Food markets are usually my first destination when I visit a new city. There is so much local knowledge to be learned by just strolling around their stalls that I like to think of them as a strong all-in-one jab of local history, culture, society, architecture, education and gastronomy. That’s why I find them so terrifically inspiring.
For anyone sharing my fascination for local food markets, the central food market in Santiago de Compostela will become a superlative revelation. A place so central to the pulse of the Galician capital that it’s difficult to make sense of this city without the St. James’ way pilgrims or the stalls of this market.
The Mercado de Abastos is placed in the Rúa das Ameas and it has been trading here – in one way or another – for the last 300 years. The first proper building in this site dates from 1873, being the first permanent structure housing all the different city markets of that time. In 1941, the current building was erected to replace the original one and to answer the growing needs of the market.
The mercado as we know it today went through a final remodelling in the year 2000, giving the stalls the aspect we can witness nowadays. Today the market is the second most visited attraction in Santiago and a blast of life, colour, bustle, aromas and all sort of stimuli to the senses.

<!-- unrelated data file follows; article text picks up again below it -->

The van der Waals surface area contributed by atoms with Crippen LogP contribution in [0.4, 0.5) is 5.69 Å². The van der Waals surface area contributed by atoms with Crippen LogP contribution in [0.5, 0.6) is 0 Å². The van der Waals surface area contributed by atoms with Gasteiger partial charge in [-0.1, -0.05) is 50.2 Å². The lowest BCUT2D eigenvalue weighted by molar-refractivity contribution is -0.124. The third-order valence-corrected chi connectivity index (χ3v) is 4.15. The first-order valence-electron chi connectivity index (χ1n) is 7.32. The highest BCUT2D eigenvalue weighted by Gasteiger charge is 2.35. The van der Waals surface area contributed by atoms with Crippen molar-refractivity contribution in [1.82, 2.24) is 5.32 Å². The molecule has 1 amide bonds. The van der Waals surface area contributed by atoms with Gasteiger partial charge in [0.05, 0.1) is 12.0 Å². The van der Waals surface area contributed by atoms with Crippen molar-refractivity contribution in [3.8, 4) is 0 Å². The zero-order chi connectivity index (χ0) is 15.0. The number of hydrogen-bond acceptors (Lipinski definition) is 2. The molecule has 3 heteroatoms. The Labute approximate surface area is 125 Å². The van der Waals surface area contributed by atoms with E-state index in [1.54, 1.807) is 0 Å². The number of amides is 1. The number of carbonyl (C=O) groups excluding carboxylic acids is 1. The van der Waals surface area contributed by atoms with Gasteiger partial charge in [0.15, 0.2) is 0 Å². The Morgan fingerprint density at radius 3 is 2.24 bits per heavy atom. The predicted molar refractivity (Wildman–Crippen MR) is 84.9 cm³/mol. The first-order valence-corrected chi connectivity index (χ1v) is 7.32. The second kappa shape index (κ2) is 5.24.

Come here early in the morning to enjoy the real local atmosphere and catch the best pieces of fish, seafood, meat, fruit or vegetables. Here you’ll find yourself amongst a mix of old ladies, local chefs and young foodies.
If you’re not a morning person and rather coming for a late brunch or an early glass of Albariño, the market reaches its bustling peak at midday, just before the stalls start looking emptier and the surrounding bars – serving fresh produce from the market – get busier. Several of them will even cook whatever you get in the market, should you want to go real and buy some fresh products.
This is not your average food market. It is a temple to venerate one of the best fresh produce in the continent. A sanctuary to celebrate Galicia and its very rich, very generous food culture. A place that questions whether the pilgrims make it all the way here to see the apostle St. James or to enjoy some of the local food.